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Thursday, January 06, 2005

Software And Mind Mapping

Dave Pollard, writes, "There's something about a quickly-produced yet elegant, legible, organized and flexible 'picture' of your thoughts that just seems to evoke more, faster, from both sides of the brain". In a business and social culture that is increasingly oral, and aspires to become more collaborative, the current explosion in use of mind mapping is likely to continue, and the ability to use these tools will probably become a skill you can add to your résumé. Excerpts:

Mindmapping not significantly different from 'outlining', except that, for some reason, the graphical layouts of mind maps are more comprehensible, easier to grasp and follow, and aesthetically superior to the linear, multi-layered indentation of outliners. Dave reviews software applications like,Mindmanager, Inspiration and Inspiration. A good scribe with the right software and an overhead projector can capture a group's consensus, clarify areas of disagreement and misunderstanding, and document the collective intelligence and ideation of a collaborative group. These are seen to be working wondrously on several recent occasions focused on completely different classes of problems. The scribe needs to constantly clarify, reiterate, and question the group, and needs to learn to listen for what is not said as carefully as what is said. In addition to building and documenting consensus, this tool is useful for some other things:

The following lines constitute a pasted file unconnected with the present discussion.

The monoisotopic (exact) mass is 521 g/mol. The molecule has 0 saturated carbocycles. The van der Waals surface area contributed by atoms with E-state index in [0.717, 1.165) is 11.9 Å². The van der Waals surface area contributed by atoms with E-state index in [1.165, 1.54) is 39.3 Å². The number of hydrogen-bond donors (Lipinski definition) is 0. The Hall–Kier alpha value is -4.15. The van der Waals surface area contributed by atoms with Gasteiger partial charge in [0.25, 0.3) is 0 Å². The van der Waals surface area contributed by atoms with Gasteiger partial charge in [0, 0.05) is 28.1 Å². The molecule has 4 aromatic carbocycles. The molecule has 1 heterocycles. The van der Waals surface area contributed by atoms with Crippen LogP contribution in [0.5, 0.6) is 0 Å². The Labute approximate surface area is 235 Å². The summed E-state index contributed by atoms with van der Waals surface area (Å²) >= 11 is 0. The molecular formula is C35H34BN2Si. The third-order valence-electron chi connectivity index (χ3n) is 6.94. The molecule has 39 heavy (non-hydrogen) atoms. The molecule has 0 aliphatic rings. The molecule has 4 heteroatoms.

-Taking notes from oral presentations, conversations or broadcasts, and written reports and books
-Brainstorming and analytical problem-solving and decision-making
-Individual and team learning
-Project management
-Organization of material prior to publishing or presentation
-Creating a story ("story-boarding")

Some of the applications are left-brain, deductive processes while others are right-brain, inductive, creative processes. I've often used pencil and paper to sketch out cause-and-effect (systems thinking) and process diagrams (which are more linear), but recently, Dave adds, I've started playing with mind maps as a personal 'thinking out loud' tool, to organize my thoughts and think creatively all by myself. I've always learned best by writing, synthesizing and distilling books and other voluminous materials down to their essence: the message, the meaning, and the necessary actions. So perhaps this 'learning by writing down' style is the reason I find mind maps useful.

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